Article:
where walls had stood! In praying for God's people, I learned to love
them, more prayer equaled more love and so it spiraled upward and
Gerard Manley Hopkins complained of his celibacy toward the end of
his life, of being "time's eunuch,": "Mine, O Thou Lord of life,
send my roots rain." I can certainly relate! Though I tried three
times earlier, I did not become a monk till I was 43. Many of the
years in between attempts were spent looking for love in all the
wrong places, often with plenty of fleeting success.
You may be sure that the "gift" of celibacy left me vastly less thrilled than
a child with a pony..."Wow! New leg irons and manacles for my birthday! You
shouldn't have!" Left to my own devices, I would quit tomorrow, or
maybe this afternoon at the very latest. Single is most definitely
NOT what I spent my life pining to become one day.
The rain for my roots was that work in progress, the expansion of my
heart. It's not the same as other loves I have known and in no way as
graphic or immediate or intimate, but oh, it is deep. I am sure it is
not incompatible with married love, but God seemed to want it so for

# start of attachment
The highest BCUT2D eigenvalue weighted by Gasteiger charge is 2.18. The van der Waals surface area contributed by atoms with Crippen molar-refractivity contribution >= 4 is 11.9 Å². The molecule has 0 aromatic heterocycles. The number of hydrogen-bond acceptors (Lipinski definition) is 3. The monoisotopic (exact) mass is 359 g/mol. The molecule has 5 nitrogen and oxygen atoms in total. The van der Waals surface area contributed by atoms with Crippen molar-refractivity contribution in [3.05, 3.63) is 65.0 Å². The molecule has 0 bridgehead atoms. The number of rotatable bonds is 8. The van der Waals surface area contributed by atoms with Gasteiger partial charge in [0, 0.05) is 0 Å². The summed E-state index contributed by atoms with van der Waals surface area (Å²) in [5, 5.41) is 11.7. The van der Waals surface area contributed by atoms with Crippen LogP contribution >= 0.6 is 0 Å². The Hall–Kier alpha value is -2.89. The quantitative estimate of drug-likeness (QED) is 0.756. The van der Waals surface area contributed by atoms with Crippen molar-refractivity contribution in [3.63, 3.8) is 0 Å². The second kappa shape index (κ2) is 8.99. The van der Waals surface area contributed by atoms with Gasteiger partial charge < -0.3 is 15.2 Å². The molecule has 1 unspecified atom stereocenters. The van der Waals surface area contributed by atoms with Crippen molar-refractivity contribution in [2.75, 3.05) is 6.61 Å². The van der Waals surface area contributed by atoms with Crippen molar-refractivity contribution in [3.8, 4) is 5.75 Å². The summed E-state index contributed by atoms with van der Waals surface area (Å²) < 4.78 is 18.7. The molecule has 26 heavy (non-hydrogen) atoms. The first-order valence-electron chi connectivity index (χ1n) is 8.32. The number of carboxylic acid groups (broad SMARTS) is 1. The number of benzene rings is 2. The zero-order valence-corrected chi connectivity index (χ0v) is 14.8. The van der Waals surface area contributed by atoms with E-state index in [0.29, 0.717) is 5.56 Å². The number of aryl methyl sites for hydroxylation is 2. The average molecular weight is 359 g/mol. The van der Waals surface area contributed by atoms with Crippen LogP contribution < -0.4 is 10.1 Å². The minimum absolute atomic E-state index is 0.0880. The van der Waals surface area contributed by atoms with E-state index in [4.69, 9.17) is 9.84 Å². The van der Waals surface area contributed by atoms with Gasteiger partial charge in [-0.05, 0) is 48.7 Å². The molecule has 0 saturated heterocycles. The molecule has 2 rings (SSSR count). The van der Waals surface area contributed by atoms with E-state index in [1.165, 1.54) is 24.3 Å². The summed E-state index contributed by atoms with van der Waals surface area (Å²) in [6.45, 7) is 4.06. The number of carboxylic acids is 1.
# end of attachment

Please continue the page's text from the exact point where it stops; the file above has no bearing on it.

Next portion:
me. True to form, I argued with Him for years about that and still do
Like many people, I do not have a spousal love for God, more power to
those who do, but it has not been possible for me so far. I am often
embarrassed to find that the only Christ I can really swell to
rapture about is the One I encounter in praying for His members, for
His Mystical Body. I have, however, attained a relative serenity
about this: it is, after all, a very powerful reminder that Christ IS
His members, that we are all cells in His awesome Body.
It is also a very good humiliation. Unless one is deliberately trying to do
less in prayer, the prayer we have, the feelings about it and about God, are
those He gives or permits for us, for His own reasons. Aridity, lack of zeal